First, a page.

Business

FSA to probe card loan biz as personal bankruptcies climb

Kyodo

The nation’s financial services regulator is expected to open a special investigation into the banking industry’s card loan business this month in response to criticism that increased lending is contributing to a rise in personal bankruptcies, sources said.

The Financial Services Agency will look into whether lenders, mainly major banks, abide by the rules set by the Japanese Bankers Association, because the outstanding balance of loans on bank cards continues to rise even after the self-imposed rules were compiled in March.

While consumer finance companies can lend only up to a third of a customers’ annual income, banks can offer card loans regardless of income. Bank card loans let customers borrow money easily through ATMs without putting up collateral.

Well aware of the situation, the JBA imposed rules requiring member banks to assess customers’ borrowing situations and refrain from extending loans that exceed their ability to repay. But some banks have apparently been flouting the rules.

As of the end of June, banks had provided a total of ¥5.68 trillion in card loans, up 8.6 percent from a year ago and the most in 19 years, according to data from the Bank of Japan.

In the meantime, personal bankruptcies in 2016 rose for the first time in 13 years and remain on the rise.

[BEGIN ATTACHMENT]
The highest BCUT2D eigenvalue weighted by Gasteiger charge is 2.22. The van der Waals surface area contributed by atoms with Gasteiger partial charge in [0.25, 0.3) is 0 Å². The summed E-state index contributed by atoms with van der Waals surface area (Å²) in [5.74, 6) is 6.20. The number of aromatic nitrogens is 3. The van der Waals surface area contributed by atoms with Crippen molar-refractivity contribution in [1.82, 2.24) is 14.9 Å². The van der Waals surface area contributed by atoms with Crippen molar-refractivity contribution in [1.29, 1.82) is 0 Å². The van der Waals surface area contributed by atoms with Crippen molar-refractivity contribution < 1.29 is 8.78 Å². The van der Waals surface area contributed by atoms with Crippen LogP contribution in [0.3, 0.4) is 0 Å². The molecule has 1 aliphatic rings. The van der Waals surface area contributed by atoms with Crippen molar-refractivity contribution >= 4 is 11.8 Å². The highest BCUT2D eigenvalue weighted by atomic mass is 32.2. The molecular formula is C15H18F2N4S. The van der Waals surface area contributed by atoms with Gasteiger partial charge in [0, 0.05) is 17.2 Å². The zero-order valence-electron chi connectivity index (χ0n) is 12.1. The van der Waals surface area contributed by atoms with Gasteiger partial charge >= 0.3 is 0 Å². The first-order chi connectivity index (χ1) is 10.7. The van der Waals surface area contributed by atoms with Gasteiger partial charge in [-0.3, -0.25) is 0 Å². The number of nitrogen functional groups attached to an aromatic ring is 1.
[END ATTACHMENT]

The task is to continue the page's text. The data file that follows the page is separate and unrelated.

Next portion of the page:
Banks have been focusing on their personal loan businesses to make up for shrinking profits from other businesses hit by the BOJ’s negative interest rate policy.

They can charge interest rates of more than 10 percent on card loan services versus housing loans, which are often below 1 percent and driven by competition.

“We have no choice but (to strengthen the personal loan business) to survive,” an executive at a major bank said.

Regional banks are particularly dependent on the card loan business because they do not have overseas operations to offset weak domestic demand.

The FSA is cautious about tightening regulations and is only urging the banking industry to take appropriate measures. Still, the agency could shift to a tougher stance if it becomes clear that only a few banks are following the association’s rules.

Nobuyuki Hirano, chairman of the association, said at a news conference in June that the banking industry will aim to “evolve (card loan operations) as a sustainable business model.”

Osamu Mikami, a lawyer well-versed in consumer loan issues, said excessive financing is likely contributing to the rise in personal bankruptcies.

According to an investigation by the Japan Federation of Bar Associations, many personal bankruptcies involve bank card loans, including that of a woman in her 40s who obtained a ¥4.33 million loan despite income of only ¥3.56 million a year, and a woman in her 50s with no income who borrowed ¥1.7 million.

Suzuko Iguchi, who heads Yoake no Kai, a group based in Okegawa, Saitama Prefecture, that gives advice to heavily indebted people, said it is hard to believe banks will abide by the association’s rules.

“I don’t think the FSA’s investigation will have any effect. We need a legally binding action,” she said.